Death Valley National Park
Death Valley National Park, located east of the Sierra Nevada, and on the border of the states of Nevada and California, was established in 1933 and declared an International Biosphere Reserve in 1984. It covers an area of over 3 million acres, characterized by salt-flats, badlands, sand dunes, valleys, mountains, and canyons. It is the hottest, driest and lowest national park in the United States, and is home to many species of animals and plants such as coyote, bighorn sheep, and Creosote bush that have adapted to the harsh desert environment.
Visit The Land Of Extremes
Death Valley National Park, despite its gloomy name, is a delight for tourist, with several enjoyable sites of attraction. It is referred to as the Land of Extremes because it has the hottest and driest climate in the U.S. and is also the lowest point below sea level basin in the U.S. The park has two major valleys, Death Valley and Panamint Valley, both of which are surrounded by mountain ranges that offer numerous hiking and bike riding opportunities.
When visiting the Death Valley National Park, Furnace Creek should be your first go-to site. You can learn all about the park and book for guided tours at the Furnace Creek Visitor Center, as well as explore the ruins of town sites and the Death Valley history walking the paved paths of Harmony Borax Works. If your vehicle is less than 25 feet in length, take a drive through the scenic Artists Drive, which loops through multi-hued sedimentary and volcanic hills. You can also drive through the winding badlands of Twenty Mule Team Canyon.
An area of rock salt which is constantly eroded by rain and wind to form jagged spires, named the Devils Golf Course, is an amazing attraction site to visit. When standing in Devils Golf Course, you can hear billions of salt crystals as they burst apart due to expansion and contraction in the heat. Another enjoyable tourist site is Badwater Basin, a landscape of vast salt flats, which is the lowest point in the park and in North America, sitting 282 feet below sea level. You may be opportune to see a temporary lake in it, which forms after a heavy rainstorm.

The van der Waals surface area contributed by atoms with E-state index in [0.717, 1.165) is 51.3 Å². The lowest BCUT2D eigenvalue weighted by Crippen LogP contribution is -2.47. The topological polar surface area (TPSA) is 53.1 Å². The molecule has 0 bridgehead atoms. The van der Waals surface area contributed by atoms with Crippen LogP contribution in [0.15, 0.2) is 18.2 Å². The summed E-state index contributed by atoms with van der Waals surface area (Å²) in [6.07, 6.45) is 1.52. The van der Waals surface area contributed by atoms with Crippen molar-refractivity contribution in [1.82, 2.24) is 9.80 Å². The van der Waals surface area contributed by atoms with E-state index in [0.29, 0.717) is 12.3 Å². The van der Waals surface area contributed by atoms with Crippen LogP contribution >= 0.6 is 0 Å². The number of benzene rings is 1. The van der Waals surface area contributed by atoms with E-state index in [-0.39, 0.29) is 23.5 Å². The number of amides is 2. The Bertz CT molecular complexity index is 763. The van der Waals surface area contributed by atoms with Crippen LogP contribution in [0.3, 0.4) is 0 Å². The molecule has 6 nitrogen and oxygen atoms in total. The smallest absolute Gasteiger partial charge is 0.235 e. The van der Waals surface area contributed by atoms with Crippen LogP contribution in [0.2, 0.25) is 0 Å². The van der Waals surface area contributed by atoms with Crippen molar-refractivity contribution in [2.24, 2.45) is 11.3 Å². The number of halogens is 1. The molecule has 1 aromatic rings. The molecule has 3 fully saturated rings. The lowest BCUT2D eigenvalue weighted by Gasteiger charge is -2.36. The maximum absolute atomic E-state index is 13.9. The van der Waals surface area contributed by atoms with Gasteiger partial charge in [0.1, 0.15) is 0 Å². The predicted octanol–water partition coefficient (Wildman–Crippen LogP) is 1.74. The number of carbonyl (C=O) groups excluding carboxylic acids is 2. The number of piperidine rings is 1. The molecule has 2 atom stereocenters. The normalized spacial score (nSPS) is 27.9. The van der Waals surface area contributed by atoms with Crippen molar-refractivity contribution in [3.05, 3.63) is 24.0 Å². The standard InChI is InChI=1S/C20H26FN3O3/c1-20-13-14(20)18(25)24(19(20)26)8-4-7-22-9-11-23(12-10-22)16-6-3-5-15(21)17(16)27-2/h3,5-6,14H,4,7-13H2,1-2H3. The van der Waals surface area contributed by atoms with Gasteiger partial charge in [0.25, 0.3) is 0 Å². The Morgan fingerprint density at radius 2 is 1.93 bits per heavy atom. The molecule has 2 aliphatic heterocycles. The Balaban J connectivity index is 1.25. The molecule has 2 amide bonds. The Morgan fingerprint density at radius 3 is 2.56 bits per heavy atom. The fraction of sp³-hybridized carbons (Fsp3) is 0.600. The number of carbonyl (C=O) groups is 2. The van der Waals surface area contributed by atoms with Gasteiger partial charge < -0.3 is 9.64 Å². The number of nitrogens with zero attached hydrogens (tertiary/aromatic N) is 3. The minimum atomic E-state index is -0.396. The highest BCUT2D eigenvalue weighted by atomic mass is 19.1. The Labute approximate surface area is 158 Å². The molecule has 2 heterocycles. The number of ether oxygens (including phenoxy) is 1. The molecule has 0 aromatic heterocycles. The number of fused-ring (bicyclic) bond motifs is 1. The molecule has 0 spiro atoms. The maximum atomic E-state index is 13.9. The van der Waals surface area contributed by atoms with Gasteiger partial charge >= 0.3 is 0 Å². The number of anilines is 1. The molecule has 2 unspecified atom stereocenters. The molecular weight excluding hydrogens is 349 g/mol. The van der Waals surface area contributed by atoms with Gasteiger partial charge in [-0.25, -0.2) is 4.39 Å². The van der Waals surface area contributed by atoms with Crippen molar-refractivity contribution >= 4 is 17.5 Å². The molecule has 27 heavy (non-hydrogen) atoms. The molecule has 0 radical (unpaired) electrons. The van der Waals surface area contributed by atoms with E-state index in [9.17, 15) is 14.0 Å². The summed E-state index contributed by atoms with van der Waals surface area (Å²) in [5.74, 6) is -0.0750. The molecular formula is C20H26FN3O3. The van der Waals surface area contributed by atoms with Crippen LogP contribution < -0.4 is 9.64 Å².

Also, make sure to visit Zabriskie Point, the most famous viewpoint in the park, which overlooks the golden colored Furnace Creek badlands formation. You can simply enjoy the view or start a hike that leads to Gower Gulch, Golden Canyon, and Red Cathedral. There are also paved roads to drive up 5,000 feet to the most breathtaking viewpoint in the park, Dante’s View, from where you can enjoy the best sunrise view and see the Sierra Nevada. The Mesquite Flat Sand Dunes, which has three types of dunes (crescent, star-shaped, and linear dunes), a floor formed from ancient lakebeds and large hummocks created by mesquite trees, is also a delight for tourists.
If you are staying a few days to explore everything the land of extremes have to offer, accommodation is available in the hotels and motels located within and outside the park. There are also nine campgrounds situated within the park if you will rather camp out.